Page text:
John Williams: The Martyr Missionary of Polynesia [NOOK Book]


John Williams: The Martyr Missionary of Polynesia, written by Rev. James J. Ellis. Published in London in 1900. With Engravings (186 pages)


Chapter I. A Word With Many Echoes, 1796-1816. — Chapter II. A Stranger With Many Friends, 1816-1822. — Chapter III. A Voyage With Many Discoveries, 1823-1827. — Chapter IV. A Trouble With Many Blessings, 1827-1830. — Chapter...
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John Williams: The Martyr Missionary of Polynesia

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John Williams: The Martyr Missionary of Polynesia, written by Rev. James J. Ellis. Published in London in 1900. With Engravings (186 pages)


Chapter I. A Word With Many Echoes, 1796-1816. — Chapter II. A Stranger With Many Friends, 1816-1822. — Chapter III. A Voyage With Many Discoveries, 1823-1827. — Chapter IV. A Trouble With Many Blessings, 1827-1830. — Chapter V. A Sowing With Many Harvests, 1830-1832. — Chapter VI. A Wanderer With Many Homes, 1832-1834. — Chapter VII. A Champion With Many Trophies, 1834-1838. — Chapter VIII. A Stephen With Many A Paul, 1838-1839.

The Publisher has copy-edited this book to improve the formatting, style and accuracy of the text to make it readable. This did not involve changing the substance of the text. Some books, due to age and other factors may contain imperfections. Since there are many books such as this one that are important and beneficial to literary interests, we have made it digitally available and have brought it back into print for the preservation of printed works of the past.


...JOHN WILLIAMS must ever occupy a prominent and unique position among missionary heroes. His remarkable mechanical genius, his romantic adventures, and, above all, his tragic death, continue to invest his name with a peculiar charm. His place among the champions of the Cross is peculiarly his own, and in his own form of service, he is certainly inferior to neither Carey nor any other of the mighty men of Mission renown. The chastened sweetness of his disposition, which never degenerated into weakness, his ingenuity in devising expedients, and his resolute persistence in what often appeared to be labor in vain, together with the large heartedness that could "not be confined within the limits of a single reef," constitute him, in the writer's judgment, the very Prince of Missionaries, since the days of the Apostle of the Gentiles.
...An attentive study of his private journals has deepened the writer's reverence for the hero of his youth, and he is at present at a loss whether to admire more the greatness or the persistent goodness of the Apostle of Polynesia.
...In estimating accurately his character and work, it is essential to a correct judgment that we should seek to realize the conditions under which he labored. In his day the Missionary Societies were feeble and intensely cautious. They crept tenderly along the shores, being especially anxious not to lose sight of familiar headlines, and nervously fearful lest they should venture too far into deep water. They were horrified when this bold sailor ventured out into what they supposed to be hazardous experiments, but he did not suffer shipwreck or loss. The wreckage that was floated to him, revealed the unknown Continent he sought, and he went on until he discovered it.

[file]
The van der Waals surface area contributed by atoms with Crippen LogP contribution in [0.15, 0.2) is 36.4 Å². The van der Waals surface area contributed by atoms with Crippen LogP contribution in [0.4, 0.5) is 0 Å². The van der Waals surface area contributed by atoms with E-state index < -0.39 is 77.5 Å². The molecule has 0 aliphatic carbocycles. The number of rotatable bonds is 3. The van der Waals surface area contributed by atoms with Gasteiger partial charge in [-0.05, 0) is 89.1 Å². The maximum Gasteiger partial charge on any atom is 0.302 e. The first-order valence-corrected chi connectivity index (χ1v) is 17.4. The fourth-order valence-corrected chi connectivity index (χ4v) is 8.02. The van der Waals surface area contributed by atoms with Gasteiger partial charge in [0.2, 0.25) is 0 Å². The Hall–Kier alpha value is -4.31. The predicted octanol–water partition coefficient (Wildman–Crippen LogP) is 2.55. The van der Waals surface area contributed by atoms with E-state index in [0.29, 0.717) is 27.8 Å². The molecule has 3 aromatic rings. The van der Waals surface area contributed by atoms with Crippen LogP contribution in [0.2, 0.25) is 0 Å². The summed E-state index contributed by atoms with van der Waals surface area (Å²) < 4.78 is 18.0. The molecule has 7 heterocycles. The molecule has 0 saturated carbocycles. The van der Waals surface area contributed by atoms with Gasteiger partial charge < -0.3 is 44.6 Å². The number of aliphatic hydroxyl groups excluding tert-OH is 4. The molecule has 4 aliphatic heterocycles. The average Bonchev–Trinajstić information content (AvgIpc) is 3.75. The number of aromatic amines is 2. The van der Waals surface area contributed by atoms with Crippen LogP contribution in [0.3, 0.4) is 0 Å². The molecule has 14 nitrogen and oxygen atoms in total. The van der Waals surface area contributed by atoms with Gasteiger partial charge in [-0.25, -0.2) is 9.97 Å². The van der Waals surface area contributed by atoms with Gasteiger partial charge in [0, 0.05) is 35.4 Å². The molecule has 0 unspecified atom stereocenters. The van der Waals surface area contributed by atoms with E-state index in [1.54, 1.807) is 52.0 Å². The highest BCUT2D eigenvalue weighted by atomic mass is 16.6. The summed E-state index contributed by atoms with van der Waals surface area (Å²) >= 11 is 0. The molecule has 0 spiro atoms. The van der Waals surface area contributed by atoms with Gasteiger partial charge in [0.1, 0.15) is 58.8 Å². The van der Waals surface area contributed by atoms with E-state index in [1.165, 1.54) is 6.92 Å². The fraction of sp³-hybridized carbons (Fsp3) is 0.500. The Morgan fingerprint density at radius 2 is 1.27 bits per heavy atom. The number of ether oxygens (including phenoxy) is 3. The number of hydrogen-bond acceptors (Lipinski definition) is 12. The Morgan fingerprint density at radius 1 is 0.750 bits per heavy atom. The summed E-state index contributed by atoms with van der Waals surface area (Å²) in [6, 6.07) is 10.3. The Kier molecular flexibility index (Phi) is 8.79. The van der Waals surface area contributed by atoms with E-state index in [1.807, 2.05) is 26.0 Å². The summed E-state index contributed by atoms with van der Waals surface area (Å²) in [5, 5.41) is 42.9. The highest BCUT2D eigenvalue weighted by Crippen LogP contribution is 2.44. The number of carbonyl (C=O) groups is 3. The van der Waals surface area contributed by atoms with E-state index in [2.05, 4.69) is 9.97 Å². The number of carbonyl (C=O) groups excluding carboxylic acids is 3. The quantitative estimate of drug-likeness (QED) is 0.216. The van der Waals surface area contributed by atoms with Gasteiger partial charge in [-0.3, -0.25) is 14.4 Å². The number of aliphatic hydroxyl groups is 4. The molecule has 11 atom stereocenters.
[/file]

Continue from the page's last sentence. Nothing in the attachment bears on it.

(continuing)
...It must not be forgotten, that during the greater part of his life-time, he labored in comparative obscurity. It was not until after his visit to England that he was fully recognized as one of the master spirits which from time to time are given by Christ to His Church. Hence his success was not the reflex action of approval, as success is (without blame) in some instances, but it was solely the product of the principles which animated him wherever his lot was cast, and whatever he attempted to do. And whether building a vessel or translating the Scriptures, he was the same simple, earnest and affectionate disciple of Jesus and brother of men. Being such as he was, success was natural; not to have succeeded would have been a greater wonder still than even his marvelous triumph.
...The authorities upon which the present narrative is based are first, Williams' own matchless "Missionary Enterprises in the South Seas," a book as refreshing as it is interesting, because imbued with the writer's own gracious spirit; Prout's valuable biography, now out of print; "The Missionary's Farewell;" "The Martyr of Erromanga;" "Euthanasia;" the Chronicles and History of the London Missionary Society, together with the original journals of Messrs. Williams and Cunningham, and the narrative of an anonymous writer on board the Camden at the time of the massacre.
...The Author desires to gratefully acknowledge his indebtedness to his friend, the Rev. Samuel Tamatoa Williams, who not only supplied valuable information, but has also kindly corrected the narrative; to William Williams, Esq., who placed all the letters and journals of his lamented father at the writer's disposal, and to numerous other friends, who have rendered valuable service.
...It is believed that some incidents of the present volume are now published for the first time.
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Product Details

  • BN ID: 2940016461380
  • Publisher: Digital Text Publishing Company
  • Publication date: 4/18/2013
  • Sold by: Barnes & Noble
  • Format: eBook
  • Pages: 186
  • Sales rank: 873,051
  • File size: 777 KB

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